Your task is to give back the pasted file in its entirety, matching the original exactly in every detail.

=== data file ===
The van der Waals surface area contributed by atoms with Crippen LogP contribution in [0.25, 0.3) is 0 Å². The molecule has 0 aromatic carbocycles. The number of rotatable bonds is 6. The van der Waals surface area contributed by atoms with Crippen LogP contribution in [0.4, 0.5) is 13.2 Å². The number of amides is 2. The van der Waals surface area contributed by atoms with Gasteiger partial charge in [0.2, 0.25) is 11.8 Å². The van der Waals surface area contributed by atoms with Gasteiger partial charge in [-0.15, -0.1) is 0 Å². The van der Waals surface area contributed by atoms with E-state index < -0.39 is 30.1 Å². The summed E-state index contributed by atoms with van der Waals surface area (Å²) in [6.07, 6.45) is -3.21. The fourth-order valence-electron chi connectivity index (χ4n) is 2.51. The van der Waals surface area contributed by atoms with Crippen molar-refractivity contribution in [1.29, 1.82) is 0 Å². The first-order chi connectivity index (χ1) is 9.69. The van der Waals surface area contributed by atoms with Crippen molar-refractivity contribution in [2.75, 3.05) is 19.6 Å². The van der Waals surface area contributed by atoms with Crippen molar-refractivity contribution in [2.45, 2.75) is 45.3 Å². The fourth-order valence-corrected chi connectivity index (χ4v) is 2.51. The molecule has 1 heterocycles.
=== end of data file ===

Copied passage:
The van der Waals surface area contributed by atoms with Crippen LogP contribution in [0.25, 0.3) is 0 Å². The molecule has 0 aromatic carbocycles. The number of rotatable bonds is 6. The van der Waals surface area contributed by atoms with Crippen LogP contribution in [0.4, 0.5) is 13.2 Å². The number of amides is 2. The van der Waals surface area contributed by atoms with Gasteiger partial charge in [0.2, 0.25) is 11.8 Å². The van der Waals surface area contributed by atoms with Gasteiger partial charge in [-0.15, -0.1) is 0 Å². The van der Waals surface area contributed by atoms with E-state index < -0.39 is 30.1 Å². The summed E-state index contributed by atoms with van der Waals surface area (Å²) in [6.07, 6.45) is -3.21. The fourth-order valence-electron chi connectivity index (χ4n) is 2.51. The van der Waals surface area contributed by atoms with Crippen molar-refractivity contribution in [1.29, 1.82) is 0 Å². The first-order chi connectivity index (χ1) is 9.69. The van der Waals surface area contributed by atoms with Crippen molar-refractivity contribution in [2.75, 3.05) is 19.6 Å². The van der Waals surface area contributed by atoms with Crippen molar-refractivity contribution in [2.45, 2.75) is 45.3 Å². The fourth-order valence-corrected chi connectivity index (χ4v) is 2.51. The molecule has 1 heterocycles.